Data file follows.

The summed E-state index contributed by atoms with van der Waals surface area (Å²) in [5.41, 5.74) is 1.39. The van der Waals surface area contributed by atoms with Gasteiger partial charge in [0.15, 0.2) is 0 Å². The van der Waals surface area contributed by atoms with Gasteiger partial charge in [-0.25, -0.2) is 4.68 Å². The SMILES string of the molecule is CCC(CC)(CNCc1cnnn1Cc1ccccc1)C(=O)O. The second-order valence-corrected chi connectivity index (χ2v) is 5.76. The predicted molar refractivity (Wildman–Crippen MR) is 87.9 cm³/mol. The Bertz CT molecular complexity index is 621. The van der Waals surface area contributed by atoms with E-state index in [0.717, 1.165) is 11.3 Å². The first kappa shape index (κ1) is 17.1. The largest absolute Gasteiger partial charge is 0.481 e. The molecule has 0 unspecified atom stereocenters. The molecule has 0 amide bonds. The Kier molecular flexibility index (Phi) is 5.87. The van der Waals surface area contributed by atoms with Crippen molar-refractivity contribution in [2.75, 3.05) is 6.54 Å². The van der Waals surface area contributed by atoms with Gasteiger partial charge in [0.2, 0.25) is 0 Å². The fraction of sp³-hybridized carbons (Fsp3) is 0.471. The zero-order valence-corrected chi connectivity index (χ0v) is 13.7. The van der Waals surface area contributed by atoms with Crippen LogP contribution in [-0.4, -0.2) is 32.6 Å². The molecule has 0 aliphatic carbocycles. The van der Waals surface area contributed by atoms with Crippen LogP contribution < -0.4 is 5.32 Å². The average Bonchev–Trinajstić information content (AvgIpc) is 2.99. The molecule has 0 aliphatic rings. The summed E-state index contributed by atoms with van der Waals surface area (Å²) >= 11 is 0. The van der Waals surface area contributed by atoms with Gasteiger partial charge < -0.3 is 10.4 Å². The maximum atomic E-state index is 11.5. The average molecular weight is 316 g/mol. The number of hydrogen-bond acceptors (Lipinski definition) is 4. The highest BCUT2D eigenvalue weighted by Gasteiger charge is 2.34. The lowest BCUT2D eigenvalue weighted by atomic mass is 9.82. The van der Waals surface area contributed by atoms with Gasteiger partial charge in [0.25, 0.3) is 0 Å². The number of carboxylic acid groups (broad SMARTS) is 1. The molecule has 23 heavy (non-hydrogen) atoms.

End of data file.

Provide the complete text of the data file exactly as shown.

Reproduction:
The summed E-state index contributed by atoms with van der Waals surface area (Å²) in [5.41, 5.74) is 1.39. The van der Waals surface area contributed by atoms with Gasteiger partial charge in [0.15, 0.2) is 0 Å². The van der Waals surface area contributed by atoms with Gasteiger partial charge in [-0.25, -0.2) is 4.68 Å². The SMILES string of the molecule is CCC(CC)(CNCc1cnnn1Cc1ccccc1)C(=O)O. The second-order valence-corrected chi connectivity index (χ2v) is 5.76. The predicted molar refractivity (Wildman–Crippen MR) is 87.9 cm³/mol. The Bertz CT molecular complexity index is 621. The van der Waals surface area contributed by atoms with E-state index in [0.717, 1.165) is 11.3 Å². The first kappa shape index (κ1) is 17.1. The largest absolute Gasteiger partial charge is 0.481 e. The molecule has 0 unspecified atom stereocenters. The molecule has 0 amide bonds. The Kier molecular flexibility index (Phi) is 5.87. The van der Waals surface area contributed by atoms with Crippen molar-refractivity contribution in [2.75, 3.05) is 6.54 Å². The van der Waals surface area contributed by atoms with Gasteiger partial charge in [0.2, 0.25) is 0 Å². The fraction of sp³-hybridized carbons (Fsp3) is 0.471. The zero-order valence-corrected chi connectivity index (χ0v) is 13.7. The van der Waals surface area contributed by atoms with Crippen LogP contribution in [-0.4, -0.2) is 32.6 Å². The molecule has 0 aliphatic carbocycles. The van der Waals surface area contributed by atoms with Crippen LogP contribution < -0.4 is 5.32 Å². The average Bonchev–Trinajstić information content (AvgIpc) is 2.99. The molecule has 0 aliphatic rings. The summed E-state index contributed by atoms with van der Waals surface area (Å²) >= 11 is 0. The van der Waals surface area contributed by atoms with Gasteiger partial charge < -0.3 is 10.4 Å². The maximum atomic E-state index is 11.5. The average molecular weight is 316 g/mol. The number of hydrogen-bond acceptors (Lipinski definition) is 4. The highest BCUT2D eigenvalue weighted by Gasteiger charge is 2.34. The lowest BCUT2D eigenvalue weighted by atomic mass is 9.82. The van der Waals surface area contributed by atoms with Gasteiger partial charge in [0.25, 0.3) is 0 Å². The number of carboxylic acid groups (broad SMARTS) is 1. The molecule has 23 heavy (non-hydrogen) atoms.